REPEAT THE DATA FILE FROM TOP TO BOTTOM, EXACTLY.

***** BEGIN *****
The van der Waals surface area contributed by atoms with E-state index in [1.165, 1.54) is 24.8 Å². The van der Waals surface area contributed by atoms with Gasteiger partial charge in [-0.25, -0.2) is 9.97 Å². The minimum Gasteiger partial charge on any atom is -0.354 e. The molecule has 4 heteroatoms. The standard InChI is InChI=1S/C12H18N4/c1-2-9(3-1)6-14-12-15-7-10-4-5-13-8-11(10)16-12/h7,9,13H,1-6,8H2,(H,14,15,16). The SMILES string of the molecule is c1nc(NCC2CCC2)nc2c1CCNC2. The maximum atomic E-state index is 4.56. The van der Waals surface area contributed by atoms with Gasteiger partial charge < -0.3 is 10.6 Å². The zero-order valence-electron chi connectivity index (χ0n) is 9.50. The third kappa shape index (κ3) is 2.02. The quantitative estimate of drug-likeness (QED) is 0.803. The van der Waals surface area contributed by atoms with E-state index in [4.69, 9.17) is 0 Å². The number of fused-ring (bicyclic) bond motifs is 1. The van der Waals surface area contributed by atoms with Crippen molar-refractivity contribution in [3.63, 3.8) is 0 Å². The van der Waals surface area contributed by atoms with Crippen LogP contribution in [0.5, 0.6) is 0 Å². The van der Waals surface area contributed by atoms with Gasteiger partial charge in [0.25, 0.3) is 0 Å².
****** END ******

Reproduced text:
The van der Waals surface area contributed by atoms with E-state index in [1.165, 1.54) is 24.8 Å². The van der Waals surface area contributed by atoms with Gasteiger partial charge in [-0.25, -0.2) is 9.97 Å². The minimum Gasteiger partial charge on any atom is -0.354 e. The molecule has 4 heteroatoms. The standard InChI is InChI=1S/C12H18N4/c1-2-9(3-1)6-14-12-15-7-10-4-5-13-8-11(10)16-12/h7,9,13H,1-6,8H2,(H,14,15,16). The SMILES string of the molecule is c1nc(NCC2CCC2)nc2c1CCNC2. The maximum atomic E-state index is 4.56. The van der Waals surface area contributed by atoms with Gasteiger partial charge < -0.3 is 10.6 Å². The zero-order valence-electron chi connectivity index (χ0n) is 9.50. The third kappa shape index (κ3) is 2.02. The quantitative estimate of drug-likeness (QED) is 0.803. The van der Waals surface area contributed by atoms with E-state index in [4.69, 9.17) is 0 Å². The number of fused-ring (bicyclic) bond motifs is 1. The van der Waals surface area contributed by atoms with Crippen molar-refractivity contribution in [3.63, 3.8) is 0 Å². The van der Waals surface area contributed by atoms with Crippen LogP contribution in [0.5, 0.6) is 0 Å². The van der Waals surface area contributed by atoms with Gasteiger partial charge in [0.25, 0.3) is 0 Å².